The ice appears to be in good shape for the 17TH ANNUAL ICE FISHING EXTRAVAGANZA on Gull Lake, January 20. Fishing has slowed somewhat, most likely due to the recent cold front. Anglers continue to take plenty of smaller walleyes on Gull Lake, as well as a few keepers and throwbacks each evening. Golden shiners have been the bait of choice for walleye anglers. Some are doing well close to the weeds in 13-18 feet of water, while others are catching fish in depths of 22-26 feet. The crappie bite remains steady on the smaller lakes. Fish can be found stacked up in the deep holes, using crappie minnows or waxworms.
Crappies and sunnies remain active, especially on Clamshell Lake. Walleye anglers report fish moving shallower on Pelican Lake, with walleyes being pulled from 12-36 feet of water on Pelican, Serpent, and Whitefish Chain of Lakes. Look for areas with a deep weedline surrounded by shallow flats. Down-sizing seems to be the key--try a crappie-style setup with a fathead or rainbow chub for the most fish. A few panfish anglers have even taken walleyes on waxworms. Northern pike have been very active on most lakes, especially in areas with deep breaks to the shallow weed flats. Spearers report seeing lots of fish, and smaller setups are resulting in greater catches, with some large fish taken this week. Concentrate on the larger lakes for the larger fish. More anglers are pursuing sunnies and crappies. Lakes producing good numbers of fish include Manhomen, Little Manhomen, Little Blackhoof, Perry, Upper Dean, and Adney. For the most fish, try a subtle approach, using waxworms and eurolarvae.
On Lake Mille Lacs, a couple of trucks broke through the ice last weekend--please check ahead with the resort you are departing from to verify ice conditions. If they let you out, stay on the marked roads. Out on Shermans Point, anglers are doing well. Seven Mile has also been good for fish. In Wigwam Bay, some nice jumbo perch are being taken, with some northern pike coming from the area just out from North Star Resort. A good walleye bite is being reported out on the mud flats. And, the deep gravel and mud are giving up fish in 25 feet of water and deeper.
TWIN CITIES VICINITY
Ice is averaging 13- to 15-inches on most lakes, with no snow covering the ice. Sunfish are biting on St. Marys Lake during early morning and mid-afternoon hours. Sunnies are coming out of Lady Lake, and Swan Lake has been good for both crappies and sunnies. Twin Lake is producing quite a few northern pike. For walleyes, try Long and Big Birch lakes. Vehicle travel on Big Birch is allowing anglers to access more of the lake's hot spots, resulting in greater catches.
Sunfish are being pulled from Sugar, Grand and Sauk lakes on waxworms and eurolarvae. Crappies are hitting genz bugs and minnows on Sugar, Cedar and Rice lakes. Northern pike anglers are doing well on Clearwater and Pearl lakes. The Mississippi River is producing walleyes, crappies and sunfish upstream from the Sartell Dam.
Fishing has been excellent. There are reports of nice-sized crappies coming from Green and Blue lakes. Some walleyes are being pulled from Blue, Crooked and George lakes. Northern pike are very active on Lake George, however fish have been small. Martin, Cross, Linwood and Buffalo lakes are giving good numbers of panfish. For the most fish, try small crappie minnows.
On Lake Waconia, ice is improving, and anglers are spreading out throughout the lake. For walleyes, hit 13-15 feet of water at Andersons Reef, or depths of 10-13 feet at Wagners Bay. A few fish are also coming from Pillsbury Reef. Waconia Bay is producing lots of sunnies, perch and crappies in roughly 9-11 feet of water, with an occasional walleye also being taken. Please note that there is still some open water off Harms Point.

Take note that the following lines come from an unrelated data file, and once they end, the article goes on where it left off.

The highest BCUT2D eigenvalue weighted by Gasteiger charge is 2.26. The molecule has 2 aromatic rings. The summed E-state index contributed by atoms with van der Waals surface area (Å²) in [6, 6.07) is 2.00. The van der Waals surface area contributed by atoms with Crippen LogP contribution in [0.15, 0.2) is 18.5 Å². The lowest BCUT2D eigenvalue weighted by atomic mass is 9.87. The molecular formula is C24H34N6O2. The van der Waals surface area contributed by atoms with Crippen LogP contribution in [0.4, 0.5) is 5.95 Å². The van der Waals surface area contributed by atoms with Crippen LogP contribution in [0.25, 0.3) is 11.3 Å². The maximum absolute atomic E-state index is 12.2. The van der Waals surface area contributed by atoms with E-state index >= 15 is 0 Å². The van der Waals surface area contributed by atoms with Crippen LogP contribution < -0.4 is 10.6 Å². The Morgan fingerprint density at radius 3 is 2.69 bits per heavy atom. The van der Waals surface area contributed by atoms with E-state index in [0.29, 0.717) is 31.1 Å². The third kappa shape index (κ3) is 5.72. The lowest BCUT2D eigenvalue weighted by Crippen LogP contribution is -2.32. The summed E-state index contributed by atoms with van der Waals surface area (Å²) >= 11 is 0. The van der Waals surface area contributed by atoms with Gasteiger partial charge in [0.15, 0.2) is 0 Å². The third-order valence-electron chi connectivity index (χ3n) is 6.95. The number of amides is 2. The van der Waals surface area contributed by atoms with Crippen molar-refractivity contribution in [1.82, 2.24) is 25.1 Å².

On Lake Minnetonka, ice is now 6-8 inches thick in the bays. Some open water remains, and anglers must also stay clear of the channels. Northern pike are hitting shiners and large suckers in roughly 13 feet of water. For walleyes, hit 22 foot depths with structure using jigs tipped with fatheads. Sunnies are active in Wayzata and Greys bays, but many fish are small. Crappies can be found suspended just off the bottom in 40 feet of water on Lake Independence. Towards the city of Shorewood, on Lake Minnetonka, there are reports of 12 inches of ice in the outer bays of Excelsior, Carsons and Crystal bays. Caution is still necessary on the main lake and near the channels. Walleye anglers are doing well using small shiner minnows at dusk and during early evening hours. The northern pike bite has been the most consistent, with some nice-sized fish coming from the 12-15 foot weedlines on large shiner and sucker minnows.
Clear Lake has been good for crappies and walleyes in 10-20 feet of water. South Center Lake has been good for panfish and a few walleyes. South Chisago Lake is giving up sunnies in roughly 10-15 foot depths. For some larger sunfish, try Little Lake. Use quick strike rigs for northern pike, and glow demons for walleyes. The ice is expected to be nearly a foot thick by this weekend.
Sunset Point and South Center Lake have been good for walleye action from roughly 4:30pm into the night. Anglers are also taking some sunfish during the day. South Chisago and South Lindstrom lakes are producing a lot of bass, however they are catch-and-release only. A good sunfish bite is being reported on the south end of Chisago Lake between the Eagles Nest and the A-Frame. Crappies are biting on Kroon Lake. Sunrise Lake has been good for northern pike, with shiners and large suckers working best. Crappies and walleyes are biting during evening hours on South Lindstrom Lake near the Dinner Bell. There is some open water on area lakes--anglers are asked to contact a local bait shop or resort for the most current conditions before venturing out.
Northern pike are biting on Big Carnelian Lake. A few walleyes and panfish are being pulled from Coon and Jane lakes. If heading out, please call ahead for the most current conditions.
Oakdale/East metro lakes
Northern pike and sunfish remain active on lakes throughout the area. Crappies are being pulled from Bald Eagle, Big Marine and Carnelian lakes. Walleyes action has been good on Bald Eagle and Big Marine lakes, with some fish also coming out of White Bear Lake. For some larger sunfish, try Lake Peltier.
On the Mississippi River, some nice-sized northerns are coming from Frontenac Pond on tip-ups with sucker minnows. Good-sized panfish are being taken at Coville Park on small jigs and crappie minnows. There are still trout at Pottery Pond to entertain the kids--please remember that a trout stamp is required.
On Lake Tetonka, northern pike, walleyes, perch, sunnies and crappies are all being taken on shiner minnows and fatheads. Lake Tetonka has over 12 inches of ice in some areas, however there are still some weak spots. Anglers MUST use extreme caution, and check with a local bait shop or resort for the most current conditions before heading out.